Tuesday, November 22, 2016

Winter Winds of This November: The First Blast of Winter -- and Trump's Autocracy -- Arrive; Reposted in Full: CWG Entry on the Ever-More-Lopsided Ratio of Record High-to-Low Temps

Windy, blustery fall day, 2000 block New Hampshire Ave, Washington, D.C., 2:35PM November 20, 2016.

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I was going to post another entry tonight that includes an update and some political commentary about the latest Trump garbage, but instead I would like to repost an entry written by Jason Samenow that appeared on the Capital Weather Gang earlier yesterday (Monday).

As context, the first real blast of winter-like weather slammed into the region Saturday afternoon and yesterday was a windy, blustery day with highs of only 47F at KDCA, 46F at KBWI, and 45F at KIAD and, oddly enough, also KDMH.

Morning lows for Nov. 21st did not go below freezing except at KIAD (where the morning low reached 32F) if only because of the frequent, gusty wind.

Windy, blustery fall day, 1900 block New Hampshire Ave, Washington, D.C., 2:39PM November 20, 2016.

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Today -- that is, Monday -- was another blustery, chilly day with a persistent northwesterly breeze -- sometimes gusty -- and highs in the 40s F including 47F at KCDA, 44F at KBWI and KDMH, and 43F at KIAD. Tonight remains on the breezy side with northwesterly winds occasionally gusting to 25MPH. KBWI is already down to 32F at the 11PM hour while KIAD is 34F and KDCA is at 37F.

Blustery fall day with fast-moving stratocumulus clouds riding the surging northwesterly wind as seen from S and 17th Streets NW, Washington, D.C., 2:43PM Nov. 20, 2016.

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KDCA might finally have its first "official" freeze by tomorrow morning if the winds subside but that is always such a tall order at frickin' National Airport. More importantly, there might be a bit of much-needed rain late Wednesday into Thanksgiving.

Oh, yes, the blast of modified Arctic air brought the first round of heavy lake effect and mountain snows in all the usual places on the downwind side of Lake Erie and Lake Ontario and the Appalachians from West Virginia up to New England.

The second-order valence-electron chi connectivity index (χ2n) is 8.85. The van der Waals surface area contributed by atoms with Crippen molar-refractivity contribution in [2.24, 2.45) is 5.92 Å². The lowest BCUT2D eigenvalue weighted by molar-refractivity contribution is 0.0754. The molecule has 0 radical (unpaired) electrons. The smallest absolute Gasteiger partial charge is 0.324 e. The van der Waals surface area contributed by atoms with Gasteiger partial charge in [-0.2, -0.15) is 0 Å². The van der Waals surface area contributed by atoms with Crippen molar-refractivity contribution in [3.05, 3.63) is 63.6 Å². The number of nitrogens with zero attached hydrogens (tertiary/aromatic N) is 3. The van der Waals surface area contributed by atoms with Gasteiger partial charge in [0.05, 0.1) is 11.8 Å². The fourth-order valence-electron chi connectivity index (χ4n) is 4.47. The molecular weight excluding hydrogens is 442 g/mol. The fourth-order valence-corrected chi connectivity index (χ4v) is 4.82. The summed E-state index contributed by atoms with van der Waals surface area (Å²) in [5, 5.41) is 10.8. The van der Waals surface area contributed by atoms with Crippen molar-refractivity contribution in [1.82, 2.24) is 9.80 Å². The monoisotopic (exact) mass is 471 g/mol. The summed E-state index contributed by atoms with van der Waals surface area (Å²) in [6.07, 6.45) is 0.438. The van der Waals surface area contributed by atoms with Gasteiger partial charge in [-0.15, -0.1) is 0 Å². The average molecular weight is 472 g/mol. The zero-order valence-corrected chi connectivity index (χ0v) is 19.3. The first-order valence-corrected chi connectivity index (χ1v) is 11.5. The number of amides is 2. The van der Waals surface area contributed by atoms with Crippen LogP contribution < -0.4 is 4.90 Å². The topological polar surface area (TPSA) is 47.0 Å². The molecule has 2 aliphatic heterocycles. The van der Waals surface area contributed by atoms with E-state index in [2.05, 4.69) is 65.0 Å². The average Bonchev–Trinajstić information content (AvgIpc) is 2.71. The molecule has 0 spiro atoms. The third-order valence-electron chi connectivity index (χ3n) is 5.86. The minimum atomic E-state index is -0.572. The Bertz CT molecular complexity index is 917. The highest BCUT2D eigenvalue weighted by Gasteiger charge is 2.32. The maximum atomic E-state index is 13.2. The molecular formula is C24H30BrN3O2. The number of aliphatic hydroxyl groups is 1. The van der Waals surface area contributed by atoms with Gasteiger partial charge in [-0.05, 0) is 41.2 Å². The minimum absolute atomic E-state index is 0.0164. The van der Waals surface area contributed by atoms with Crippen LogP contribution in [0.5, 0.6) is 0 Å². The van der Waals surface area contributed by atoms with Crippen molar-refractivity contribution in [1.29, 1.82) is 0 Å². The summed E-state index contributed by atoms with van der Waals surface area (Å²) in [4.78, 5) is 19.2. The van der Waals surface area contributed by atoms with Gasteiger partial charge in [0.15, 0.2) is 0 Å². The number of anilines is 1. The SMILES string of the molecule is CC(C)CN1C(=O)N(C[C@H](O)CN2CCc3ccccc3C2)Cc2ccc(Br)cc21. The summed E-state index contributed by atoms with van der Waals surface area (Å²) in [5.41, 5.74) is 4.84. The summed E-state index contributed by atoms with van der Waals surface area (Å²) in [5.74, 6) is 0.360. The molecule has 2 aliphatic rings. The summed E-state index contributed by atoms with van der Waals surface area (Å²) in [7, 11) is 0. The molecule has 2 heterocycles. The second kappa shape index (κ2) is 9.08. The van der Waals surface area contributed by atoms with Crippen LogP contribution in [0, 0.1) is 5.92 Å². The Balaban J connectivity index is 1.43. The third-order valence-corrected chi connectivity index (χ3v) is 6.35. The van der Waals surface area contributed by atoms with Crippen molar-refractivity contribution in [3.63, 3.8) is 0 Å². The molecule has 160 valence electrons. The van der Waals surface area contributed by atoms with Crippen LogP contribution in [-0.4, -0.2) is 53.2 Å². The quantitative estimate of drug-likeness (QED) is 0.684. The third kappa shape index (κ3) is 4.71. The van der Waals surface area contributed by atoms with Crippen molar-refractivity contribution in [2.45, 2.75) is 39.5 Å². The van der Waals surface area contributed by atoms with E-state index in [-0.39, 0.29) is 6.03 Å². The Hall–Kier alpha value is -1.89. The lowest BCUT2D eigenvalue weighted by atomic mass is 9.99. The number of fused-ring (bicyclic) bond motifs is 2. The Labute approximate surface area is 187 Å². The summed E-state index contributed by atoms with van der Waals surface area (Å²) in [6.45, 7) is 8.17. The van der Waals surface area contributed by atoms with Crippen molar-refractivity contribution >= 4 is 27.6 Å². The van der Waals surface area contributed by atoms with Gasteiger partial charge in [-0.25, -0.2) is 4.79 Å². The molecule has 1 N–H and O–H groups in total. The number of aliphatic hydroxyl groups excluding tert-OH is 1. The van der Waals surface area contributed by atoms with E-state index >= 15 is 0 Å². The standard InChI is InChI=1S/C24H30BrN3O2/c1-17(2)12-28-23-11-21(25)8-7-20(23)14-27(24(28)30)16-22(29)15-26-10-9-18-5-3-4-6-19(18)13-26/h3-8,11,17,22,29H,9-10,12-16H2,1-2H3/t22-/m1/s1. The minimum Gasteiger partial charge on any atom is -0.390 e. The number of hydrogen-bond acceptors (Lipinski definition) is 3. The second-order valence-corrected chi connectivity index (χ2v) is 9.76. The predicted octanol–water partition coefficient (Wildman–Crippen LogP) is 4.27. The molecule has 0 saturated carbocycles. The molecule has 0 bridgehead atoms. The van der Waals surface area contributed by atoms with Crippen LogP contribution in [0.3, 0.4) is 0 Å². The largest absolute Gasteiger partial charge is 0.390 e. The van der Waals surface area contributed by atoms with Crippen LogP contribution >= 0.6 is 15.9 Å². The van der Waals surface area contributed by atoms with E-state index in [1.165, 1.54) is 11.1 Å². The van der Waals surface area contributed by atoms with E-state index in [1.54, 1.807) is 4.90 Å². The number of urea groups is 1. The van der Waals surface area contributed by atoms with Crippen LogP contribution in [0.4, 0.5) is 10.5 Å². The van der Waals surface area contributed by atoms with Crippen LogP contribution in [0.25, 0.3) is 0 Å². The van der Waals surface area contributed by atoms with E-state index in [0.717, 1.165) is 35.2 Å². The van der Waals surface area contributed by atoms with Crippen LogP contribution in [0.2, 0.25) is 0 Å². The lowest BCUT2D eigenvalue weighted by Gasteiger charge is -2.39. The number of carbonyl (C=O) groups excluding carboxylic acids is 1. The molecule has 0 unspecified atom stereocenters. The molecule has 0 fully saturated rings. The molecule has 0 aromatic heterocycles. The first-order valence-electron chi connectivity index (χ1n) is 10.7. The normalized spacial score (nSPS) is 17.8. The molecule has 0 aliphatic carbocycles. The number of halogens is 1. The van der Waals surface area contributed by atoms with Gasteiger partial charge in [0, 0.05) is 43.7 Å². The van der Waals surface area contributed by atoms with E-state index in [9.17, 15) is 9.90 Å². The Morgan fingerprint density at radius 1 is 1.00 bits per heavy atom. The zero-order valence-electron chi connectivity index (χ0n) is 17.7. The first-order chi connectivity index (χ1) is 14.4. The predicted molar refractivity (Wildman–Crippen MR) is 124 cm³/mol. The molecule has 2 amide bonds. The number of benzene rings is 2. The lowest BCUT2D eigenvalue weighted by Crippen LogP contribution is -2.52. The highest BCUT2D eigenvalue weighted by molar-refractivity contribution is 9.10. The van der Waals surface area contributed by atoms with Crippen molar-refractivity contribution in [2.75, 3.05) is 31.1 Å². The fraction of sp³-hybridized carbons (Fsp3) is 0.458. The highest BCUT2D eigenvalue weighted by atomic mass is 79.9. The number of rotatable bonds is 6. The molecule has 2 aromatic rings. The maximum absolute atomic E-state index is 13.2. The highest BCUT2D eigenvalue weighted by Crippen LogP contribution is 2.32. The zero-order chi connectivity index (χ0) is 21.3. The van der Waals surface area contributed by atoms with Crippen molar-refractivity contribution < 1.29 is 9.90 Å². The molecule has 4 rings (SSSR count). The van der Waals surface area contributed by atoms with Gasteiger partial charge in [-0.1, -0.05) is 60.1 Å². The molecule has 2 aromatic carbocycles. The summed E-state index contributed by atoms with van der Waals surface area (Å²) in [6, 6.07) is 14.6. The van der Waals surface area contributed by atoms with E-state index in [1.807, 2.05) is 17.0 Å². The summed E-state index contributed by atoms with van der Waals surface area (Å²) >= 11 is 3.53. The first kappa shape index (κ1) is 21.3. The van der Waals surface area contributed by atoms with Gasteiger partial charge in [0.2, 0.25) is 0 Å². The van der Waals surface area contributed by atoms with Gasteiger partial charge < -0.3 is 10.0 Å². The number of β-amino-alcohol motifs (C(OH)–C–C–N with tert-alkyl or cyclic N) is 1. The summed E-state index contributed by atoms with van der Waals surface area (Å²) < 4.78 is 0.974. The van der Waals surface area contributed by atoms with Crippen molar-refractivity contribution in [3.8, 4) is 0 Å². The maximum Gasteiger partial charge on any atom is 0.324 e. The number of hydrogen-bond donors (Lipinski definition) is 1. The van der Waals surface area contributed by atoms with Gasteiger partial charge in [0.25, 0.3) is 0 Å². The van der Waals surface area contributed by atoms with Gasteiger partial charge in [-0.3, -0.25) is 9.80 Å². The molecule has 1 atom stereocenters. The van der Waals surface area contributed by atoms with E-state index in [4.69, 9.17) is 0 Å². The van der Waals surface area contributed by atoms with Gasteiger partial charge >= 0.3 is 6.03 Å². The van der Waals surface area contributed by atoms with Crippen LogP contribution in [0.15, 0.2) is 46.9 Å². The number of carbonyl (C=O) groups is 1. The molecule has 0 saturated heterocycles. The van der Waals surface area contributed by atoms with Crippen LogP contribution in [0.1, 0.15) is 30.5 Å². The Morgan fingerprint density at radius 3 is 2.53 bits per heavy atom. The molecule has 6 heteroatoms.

By way of my friend Kevin here in D.C.:

Morning snowy scene somewhere in the Finger Lakes Region not far from Rochester, N.Y., November 21, 2016; One of Kevin's friends took his picture.

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The CWG had the following entry about it (link embedded): A blizzard in West Virginia and 2 feet of snow in New York -- winter is here, apparently.

It included this image from a small town in Oswego County, N.Y.:

Carolyn Yerdon poses for a picture in the first blizzard of the season -- totaling a reported 32 inches of snow -- in Redfield, N.Y., November 21, 2016; This picture was posted on her Twitter account and reposted in the above-linked CWG entry.

This is already likely double - and, potentially, ten to twenty times -- what D.C. will get all winter.

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Having written all of this, I'd now like to repost that CWG that I referenced at the top of this entry. It is reposted in full below along with the link. (If you go to the source link, just ignore the comment section -- there are actually only 11 comments, the bulk of them by a couple climate-denying dead-enders.)

Blustery evening looking along the 1400 block of P Street, NW, Washington, D.C., 5:09PM November 20, 2016.

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It's worth noting that these kinds of articles hardly get the mouth-foamingly rabid rightwing response that they used to because the evidence of climate change -- as in, anthropogenic global warming -- is simply too overwhelming. In the reposting below, tweaked the image captions where I thought necessary for clarity.

Before I conclude this entry, though, as a very brief update, on Sunday, I didn't do much of anything except meet Kevin and Delaney at Pearl Dive, where we had a really nice time -- albeit the political talk was deeply depressing. Delaney is an incredibly smart person with a real wisdom well beyond her years (which are significantly fewer than yours truly's).

Later, I went to Trade where I had a couple more drinks before walking home. I actually got home around 730PM and it was so dark and blustery -- and I was in a crap frame of mind at that point -- so I just went to bed and slept for most of the next 12 hours.

Blustery fall evening at the intersection of P and 14th Streets NW, Washington, D.C., 5:09PM Nov. 20, 2016.

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For today (Monday), I had a productive day at work and then went to the gym tonight where I had a good jog and core workout but ran out of time for weight-lifting and instead went into the pool. I'm planning on going to the gym again tomorrow night owing to the Thanksgiving holiday (and my own financial situation until I get paid later this week).

I intend to post a blog entry tomorrow night (on the original topic I had intended). As a teaser, though, here are some Erik Wemple tweets that are worth posting: